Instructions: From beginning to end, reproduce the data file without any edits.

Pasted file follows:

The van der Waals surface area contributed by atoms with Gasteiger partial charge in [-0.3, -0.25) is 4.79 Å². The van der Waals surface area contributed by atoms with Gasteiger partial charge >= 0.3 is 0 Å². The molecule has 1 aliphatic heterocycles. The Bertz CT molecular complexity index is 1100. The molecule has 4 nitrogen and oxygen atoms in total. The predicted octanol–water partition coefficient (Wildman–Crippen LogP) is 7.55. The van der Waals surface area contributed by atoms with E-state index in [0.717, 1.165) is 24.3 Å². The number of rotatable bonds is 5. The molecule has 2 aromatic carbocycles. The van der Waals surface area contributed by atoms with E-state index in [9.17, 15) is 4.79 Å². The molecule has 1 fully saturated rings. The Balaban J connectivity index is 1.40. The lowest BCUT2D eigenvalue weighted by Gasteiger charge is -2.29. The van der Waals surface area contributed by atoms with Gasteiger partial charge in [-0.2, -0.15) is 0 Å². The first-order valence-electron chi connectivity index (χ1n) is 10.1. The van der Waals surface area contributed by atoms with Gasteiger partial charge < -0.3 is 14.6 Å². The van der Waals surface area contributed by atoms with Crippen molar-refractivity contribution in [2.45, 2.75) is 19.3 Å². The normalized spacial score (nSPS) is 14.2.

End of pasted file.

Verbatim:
The van der Waals surface area contributed by atoms with Gasteiger partial charge in [-0.3, -0.25) is 4.79 Å². The van der Waals surface area contributed by atoms with Gasteiger partial charge >= 0.3 is 0 Å². The molecule has 1 aliphatic heterocycles. The Bertz CT molecular complexity index is 1100. The molecule has 4 nitrogen and oxygen atoms in total. The predicted octanol–water partition coefficient (Wildman–Crippen LogP) is 7.55. The van der Waals surface area contributed by atoms with E-state index in [0.717, 1.165) is 24.3 Å². The number of rotatable bonds is 5. The molecule has 2 aromatic carbocycles. The van der Waals surface area contributed by atoms with E-state index in [9.17, 15) is 4.79 Å². The molecule has 1 fully saturated rings. The Balaban J connectivity index is 1.40. The lowest BCUT2D eigenvalue weighted by Gasteiger charge is -2.29. The van der Waals surface area contributed by atoms with Gasteiger partial charge in [-0.2, -0.15) is 0 Å². The first-order valence-electron chi connectivity index (χ1n) is 10.1. The van der Waals surface area contributed by atoms with Gasteiger partial charge < -0.3 is 14.6 Å². The van der Waals surface area contributed by atoms with Crippen molar-refractivity contribution in [2.45, 2.75) is 19.3 Å². The normalized spacial score (nSPS) is 14.2.